Tag Archives: communications

Big freeze hits sport again

Big freeze hits sport again as football fixtures loses more matches and Cheltenham waits on Saturday's show

By
Marcus Townend

PUBLISHED:

12:25 GMT, 25 January 2013

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UPDATED:

10:07 GMT, 26 January 2013

Cheltenham’s big Saturday meeting featuring key Festival trials has passed its Friday inspection but is still subject to a 7am check tomorrow as the track continue to hedge their bets.

No problems are anticipated but the possibility of switching the meeting to Sunday has been retained should unexpected weather hit the track.

A number of football fixtures have also fallen victim to the frozen weather (see below).

Snow joke: The Cheltenham Trials meeting is under threat

Snow joke: The Cheltenham Trials meeting is under threat

Snow joke: The Cheltenham Trials meeting is under threat
Postponed football matches

npower League 1
Tranmere v Swindon

npower League 2
Bradford v Wycombe

Blue Square Bet Premier
Alfreton Town v Tamworth
Hyde v Ebbsfleet United

Kidderminster Harriers v Woking

Scottish Second Division
Albion v Stenhousemuir
Brechin v Queen of South

Scottish Third Division
Annan Athletic v Peterhead
East Stirling v Clyde
Elgin v Queen's Park

The circuit has been cleared of snow but some is expected to hit the course this afternoon being followed by rain.

Cheltenham communications manager Andy Clifton said: 'The course is fit to race and we will be taking the covers off this afternoon, but we have called a precautionary check for 7am.

'The situation is that we are forecast a little bit of snow around teatime today which is then due to be followed by a band of rain.

'Given the more severe weather which is forecast across the country later today, we felt it prudent to call a precautionary inspection just in case our local forecasts are wrong.

'If the forecast is right, which they
have largely been this week, I think we might be able to give the
meeting the go-ahead before 7am tomorrow. If the forecast is right, we
would be extremely confident of racing tomorrow.

Trainers will be required to declare their horses for Saturday and then declare them again for Sunday.

Inspection: Officials will look at the track at 7am on Saturday

Inspection: Officials will look at the track at 7am on Saturday

Clifton added: 'The whole point of us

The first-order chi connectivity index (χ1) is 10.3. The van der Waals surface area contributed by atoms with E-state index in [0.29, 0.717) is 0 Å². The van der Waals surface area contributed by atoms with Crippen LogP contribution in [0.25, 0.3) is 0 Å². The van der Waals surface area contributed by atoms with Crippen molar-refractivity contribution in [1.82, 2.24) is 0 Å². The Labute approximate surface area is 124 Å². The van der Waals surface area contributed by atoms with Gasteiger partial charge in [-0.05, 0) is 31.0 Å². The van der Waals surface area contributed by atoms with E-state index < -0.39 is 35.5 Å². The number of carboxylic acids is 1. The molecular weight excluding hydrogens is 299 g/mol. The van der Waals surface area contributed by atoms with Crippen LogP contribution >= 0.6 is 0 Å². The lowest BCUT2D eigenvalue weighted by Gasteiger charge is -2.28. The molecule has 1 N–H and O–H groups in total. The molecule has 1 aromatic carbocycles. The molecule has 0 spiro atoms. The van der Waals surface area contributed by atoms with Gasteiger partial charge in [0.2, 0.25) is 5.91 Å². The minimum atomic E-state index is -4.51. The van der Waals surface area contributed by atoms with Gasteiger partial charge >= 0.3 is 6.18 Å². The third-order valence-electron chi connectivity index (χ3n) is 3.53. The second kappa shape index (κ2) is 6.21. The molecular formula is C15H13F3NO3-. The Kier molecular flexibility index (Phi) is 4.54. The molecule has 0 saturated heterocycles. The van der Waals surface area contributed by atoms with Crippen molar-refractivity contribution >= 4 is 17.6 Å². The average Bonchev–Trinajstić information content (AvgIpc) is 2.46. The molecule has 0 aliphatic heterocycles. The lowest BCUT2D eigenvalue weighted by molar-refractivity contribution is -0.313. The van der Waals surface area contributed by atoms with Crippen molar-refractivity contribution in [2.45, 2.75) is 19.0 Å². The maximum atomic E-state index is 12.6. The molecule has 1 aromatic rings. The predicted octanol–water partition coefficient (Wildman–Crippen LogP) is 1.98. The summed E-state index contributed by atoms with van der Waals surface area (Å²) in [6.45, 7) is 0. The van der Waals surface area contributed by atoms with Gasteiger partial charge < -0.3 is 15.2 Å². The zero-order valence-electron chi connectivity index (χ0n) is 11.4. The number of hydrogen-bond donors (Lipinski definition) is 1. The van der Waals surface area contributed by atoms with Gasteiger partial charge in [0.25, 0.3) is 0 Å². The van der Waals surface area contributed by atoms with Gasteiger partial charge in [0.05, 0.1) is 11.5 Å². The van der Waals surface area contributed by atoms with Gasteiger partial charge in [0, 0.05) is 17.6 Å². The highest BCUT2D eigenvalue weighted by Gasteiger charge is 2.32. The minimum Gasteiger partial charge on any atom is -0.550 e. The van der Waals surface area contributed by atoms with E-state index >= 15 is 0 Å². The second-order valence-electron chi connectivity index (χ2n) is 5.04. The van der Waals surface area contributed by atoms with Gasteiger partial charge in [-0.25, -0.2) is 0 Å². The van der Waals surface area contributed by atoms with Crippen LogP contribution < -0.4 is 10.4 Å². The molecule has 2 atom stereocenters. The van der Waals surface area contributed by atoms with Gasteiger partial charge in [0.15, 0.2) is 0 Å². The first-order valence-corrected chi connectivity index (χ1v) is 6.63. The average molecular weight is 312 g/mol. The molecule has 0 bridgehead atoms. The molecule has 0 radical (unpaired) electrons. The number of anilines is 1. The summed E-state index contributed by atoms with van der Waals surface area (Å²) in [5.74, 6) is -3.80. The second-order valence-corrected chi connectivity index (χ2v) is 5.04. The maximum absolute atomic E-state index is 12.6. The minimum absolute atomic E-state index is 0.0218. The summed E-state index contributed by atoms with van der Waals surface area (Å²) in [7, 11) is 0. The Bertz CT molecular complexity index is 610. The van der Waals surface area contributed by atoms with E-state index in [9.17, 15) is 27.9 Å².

having that ghost card, even though we are confident of racing, was to
give us the option of Sunday. If there is some unexpected problem
overnight, we have the option to wait until Sunday.'

Cheltenham’s
card features a Gold Cup trial in the Argento Chase and the Victor
Chandler Chase in which unbeaten chaser Sprinter Sacre runs.

Inspection: Officials will look at the track at 7am on Saturday

Hard at work: Groundstaff clear snow off the track on Friday

Hard at work: Groundstaff clear snow off the track on Friday

Hard at work: Groundstaff clear snow off the track on Friday

A few football matches have been postponed because of the freezing conditions.

In League One, the match at Prenton Park between Tranmere Rovers and Swindon Town has been called off, as has the League Two game between Bradford City and Wycombe.

In the Conference, the matches at Alfreton, Hyde and Kidderminster are off, while only one match in Conference North – Worcester City v Histon – has survived.

In the Conference South, the games at Billericay Town, Boreham Wood and Maidenhead United have been postponed.

Five games in Scotland are off as things stand – in the second division at Albion Rovers and Brechin, and in the third division at Annan, East Stirling and Elgin City.

Arsenal and Emirates sign new commercial deal worth 150million

Now will you spend, Arsene Gunners sign new 150m deal with Emirates for shirt and stadium rights

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UPDATED:

13:59 GMT, 23 November 2012

Arsenal's transfer coffers have been boosted by the announcement the club have agreed a new 150 million shirt deal with Emirates.

And the club's chief executive Ivan Gazidis maintains the deal with is 'all about football'.

Emirates are to extend their shirt partnership until the end of the 2018/2019 season, while also continuing with naming rights on the Gunners' 60,000-seater stadium at Ashburton Grove until 2028. The 30m-a-year contract represents a significant increase in additional revenue for the Barclays Premier League club, who have not won a trophy since 2005.